Let’s see the Covid recovery bring in a new era of municipal socialism

Laura Smith
© Chris McAndrew/CC BY 3.0

Labour stands a long way from power, with a leadership off chasing the will o’ the wisp of phony patriotism – “authentic values alignment”, in the horrible consultant-speak of the day – while the crisis in the country deepens. In the absence of real opposition, the worst government in living memory coasts along at 40% in the opinion polls. With Covid, climate change and economic calamity, the future can look bleak.

But it doesn’t have to be that way. Up and down the country, Labour is in power in many local authorities. We are going to have to fight hard to preserve this in the May local elections, with so little vision and leadership at the top and the Tories counting on a “vaccine bounce”. Unless something changes, the only tools and powers we have at our disposal are at the local level. We must use them. It’s time to make the Covid recovery a new era of municipal socialism.

This is partly where our movement began. Sidney Webb, the Fabian thinker, was among six socialists elected to the London County Council in the 1892 elections. Of the first hundred Fabian pamphlets published between 1884 and 1900, 43 were about local government. In What About The Rates?, Webb’s 1913 tract on the financial autonomy of municipalities, he argued for a socialist strategy for local government. “We, as socialists, much cherish local government,” he wrote, “and aim always at its expansion, not its contraction.” 

Municipal socialism was a deliberate process of shifting ownership and power whilst raising local living standards – something we in the Labour Party could learn from again, as we struggle with the need to balance long-term economic change with delivering immediate real benefits for ordinary people. Municipal socialism was a means of using local political and economic success to build further success, expanding socialist strategy both horizontally, to other municipalities and sectors, and vertically, to larger enterprises and services, and higher levels of government. It both blazed the trail and laid the pathway for national-level economic and political change.

Today we are back in a situation akin to that of the municipal socialists. Like theirs, our methods – public ownership, local control, self-help and mutual aid – are those required to chart a path through the pandemic and economic crisis and to confront the looming climate emergency. We must harness the available powers of local government to rebuild our shattered economies and our communities. Local government should be our most democratic and accountable level of government – and it can be again, if we work to take it back.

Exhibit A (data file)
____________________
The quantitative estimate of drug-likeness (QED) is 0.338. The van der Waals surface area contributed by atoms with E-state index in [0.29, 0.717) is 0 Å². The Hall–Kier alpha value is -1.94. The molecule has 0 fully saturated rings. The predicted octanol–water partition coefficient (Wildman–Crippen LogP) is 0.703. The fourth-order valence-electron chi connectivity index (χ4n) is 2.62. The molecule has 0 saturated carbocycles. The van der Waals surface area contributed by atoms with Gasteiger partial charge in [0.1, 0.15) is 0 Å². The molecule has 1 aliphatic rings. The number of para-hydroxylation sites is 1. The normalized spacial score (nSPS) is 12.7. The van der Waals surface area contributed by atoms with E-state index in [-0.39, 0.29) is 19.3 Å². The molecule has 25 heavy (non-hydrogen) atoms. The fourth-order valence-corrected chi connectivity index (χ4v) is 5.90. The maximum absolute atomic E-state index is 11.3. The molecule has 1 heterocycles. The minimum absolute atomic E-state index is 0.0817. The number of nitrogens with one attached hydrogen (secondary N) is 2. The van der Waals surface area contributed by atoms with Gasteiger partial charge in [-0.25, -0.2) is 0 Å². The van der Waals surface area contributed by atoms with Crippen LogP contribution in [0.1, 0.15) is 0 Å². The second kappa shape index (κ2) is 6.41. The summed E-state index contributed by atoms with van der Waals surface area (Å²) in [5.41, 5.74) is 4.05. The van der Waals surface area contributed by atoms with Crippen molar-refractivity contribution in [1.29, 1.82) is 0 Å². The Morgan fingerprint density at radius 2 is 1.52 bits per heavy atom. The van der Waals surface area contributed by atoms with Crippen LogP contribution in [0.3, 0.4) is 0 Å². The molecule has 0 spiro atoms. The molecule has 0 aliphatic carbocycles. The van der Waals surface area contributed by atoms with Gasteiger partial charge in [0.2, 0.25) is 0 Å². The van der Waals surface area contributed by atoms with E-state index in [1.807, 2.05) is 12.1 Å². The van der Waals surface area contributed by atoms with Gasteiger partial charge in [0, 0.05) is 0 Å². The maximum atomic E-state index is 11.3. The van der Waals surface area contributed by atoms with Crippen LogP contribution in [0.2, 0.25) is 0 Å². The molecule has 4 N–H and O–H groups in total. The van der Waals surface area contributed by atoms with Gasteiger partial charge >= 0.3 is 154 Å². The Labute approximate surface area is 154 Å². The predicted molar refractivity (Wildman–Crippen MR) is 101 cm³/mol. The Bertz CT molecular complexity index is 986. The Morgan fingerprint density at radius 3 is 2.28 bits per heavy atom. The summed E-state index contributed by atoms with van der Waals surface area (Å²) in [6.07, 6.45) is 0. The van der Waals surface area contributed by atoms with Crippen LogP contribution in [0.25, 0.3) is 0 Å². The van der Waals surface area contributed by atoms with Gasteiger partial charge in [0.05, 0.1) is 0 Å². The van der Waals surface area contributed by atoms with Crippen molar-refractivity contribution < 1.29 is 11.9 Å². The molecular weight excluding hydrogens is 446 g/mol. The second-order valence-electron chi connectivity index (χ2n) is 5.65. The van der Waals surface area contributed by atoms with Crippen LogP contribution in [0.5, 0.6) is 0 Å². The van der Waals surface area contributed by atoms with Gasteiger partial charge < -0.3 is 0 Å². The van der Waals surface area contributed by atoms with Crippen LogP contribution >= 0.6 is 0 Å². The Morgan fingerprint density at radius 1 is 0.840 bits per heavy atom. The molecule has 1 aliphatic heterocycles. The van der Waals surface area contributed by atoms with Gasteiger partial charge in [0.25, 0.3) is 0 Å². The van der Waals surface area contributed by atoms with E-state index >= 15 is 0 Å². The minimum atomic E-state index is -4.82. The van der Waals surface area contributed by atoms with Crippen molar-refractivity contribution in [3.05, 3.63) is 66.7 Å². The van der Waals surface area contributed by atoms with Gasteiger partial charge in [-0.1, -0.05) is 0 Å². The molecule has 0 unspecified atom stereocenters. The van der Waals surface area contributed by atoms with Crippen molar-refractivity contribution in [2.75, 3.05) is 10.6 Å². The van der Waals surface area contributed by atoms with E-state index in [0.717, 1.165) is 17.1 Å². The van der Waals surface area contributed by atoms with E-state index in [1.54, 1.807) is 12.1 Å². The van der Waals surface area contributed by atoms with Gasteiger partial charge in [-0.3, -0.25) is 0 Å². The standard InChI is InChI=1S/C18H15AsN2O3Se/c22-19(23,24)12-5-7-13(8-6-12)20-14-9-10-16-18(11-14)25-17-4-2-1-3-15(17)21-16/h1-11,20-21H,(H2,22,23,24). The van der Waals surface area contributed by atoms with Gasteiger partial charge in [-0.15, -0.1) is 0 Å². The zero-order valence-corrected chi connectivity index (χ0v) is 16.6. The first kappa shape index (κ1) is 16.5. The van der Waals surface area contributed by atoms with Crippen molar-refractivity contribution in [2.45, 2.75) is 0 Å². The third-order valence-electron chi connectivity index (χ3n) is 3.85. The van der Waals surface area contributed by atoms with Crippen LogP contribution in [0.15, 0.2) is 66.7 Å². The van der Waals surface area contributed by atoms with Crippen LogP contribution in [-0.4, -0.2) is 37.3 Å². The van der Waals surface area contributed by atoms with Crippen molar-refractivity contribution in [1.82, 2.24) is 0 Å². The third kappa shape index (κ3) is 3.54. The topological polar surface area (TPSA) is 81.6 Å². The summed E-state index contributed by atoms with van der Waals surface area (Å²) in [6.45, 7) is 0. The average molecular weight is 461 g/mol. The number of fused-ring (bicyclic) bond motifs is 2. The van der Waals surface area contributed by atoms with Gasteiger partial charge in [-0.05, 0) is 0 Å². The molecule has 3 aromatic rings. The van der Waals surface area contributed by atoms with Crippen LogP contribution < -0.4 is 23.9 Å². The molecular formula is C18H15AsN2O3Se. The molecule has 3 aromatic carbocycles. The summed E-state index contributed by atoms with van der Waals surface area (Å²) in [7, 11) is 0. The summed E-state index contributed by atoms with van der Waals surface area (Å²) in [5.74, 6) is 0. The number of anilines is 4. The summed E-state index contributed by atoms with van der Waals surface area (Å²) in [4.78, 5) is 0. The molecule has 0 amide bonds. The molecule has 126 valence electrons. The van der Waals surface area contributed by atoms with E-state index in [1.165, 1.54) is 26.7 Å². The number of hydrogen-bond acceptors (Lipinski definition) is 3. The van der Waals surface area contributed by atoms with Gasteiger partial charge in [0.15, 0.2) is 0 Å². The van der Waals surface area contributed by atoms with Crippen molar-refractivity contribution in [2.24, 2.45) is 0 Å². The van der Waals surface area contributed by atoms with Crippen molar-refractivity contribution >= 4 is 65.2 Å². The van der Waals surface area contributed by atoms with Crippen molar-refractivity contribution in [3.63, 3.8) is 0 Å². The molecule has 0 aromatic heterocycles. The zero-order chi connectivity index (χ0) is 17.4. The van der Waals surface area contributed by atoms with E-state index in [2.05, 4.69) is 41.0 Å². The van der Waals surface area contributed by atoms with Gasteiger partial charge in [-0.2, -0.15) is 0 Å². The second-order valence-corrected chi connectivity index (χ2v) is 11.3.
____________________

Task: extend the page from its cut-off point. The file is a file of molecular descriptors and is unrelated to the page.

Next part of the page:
This will not be easy. To begin with, local government powers have been eviscerated by 40 years of neoliberal rule and available resources slashed through central government cuts to council budgets. And the Labour Party itself is too often full of know-nothings and naysayers at the local level, people who claim that nothing can be done and are all too quick to fall into line delivering Tory austerity.

But difficulty is not the same as impossibility. We can see this in the innovative approaches being taken by an emerging generation of visionary political leaders at the local level in Labour councils and local authorities up and down the country. These include Jamie Driscoll in North of Tyne, Jan Williamson in Wirral, Paul Dennett in Salford, Joe Cullinane in North Ayrshire, and – last but not least – Matthew Brown in Preston, and many more.

These leaders are all pursuing innovative strategies – municipal ownership, mutual aid, community organising, community wealth building, participatory budgeting, local Green New Deals – to improve their local economies and communities and the lives of their residents. They show what can be done even under constrained conditions and during a pandemic and economic crisis. There is no reason why we can’t build on these examples to create a new era of municipal socialism from the bottom up – no reason except political will and the need to organise to build political power.

Nobody is coming to save us. But we don’t need to wait for help from outside. Instead, we can get to work ourselves, building the local economies we want and need, starting from our base in local government. At a time when national politics is failing us, we should return to our roots and re-hoist the banner of municipal socialism in Britain.

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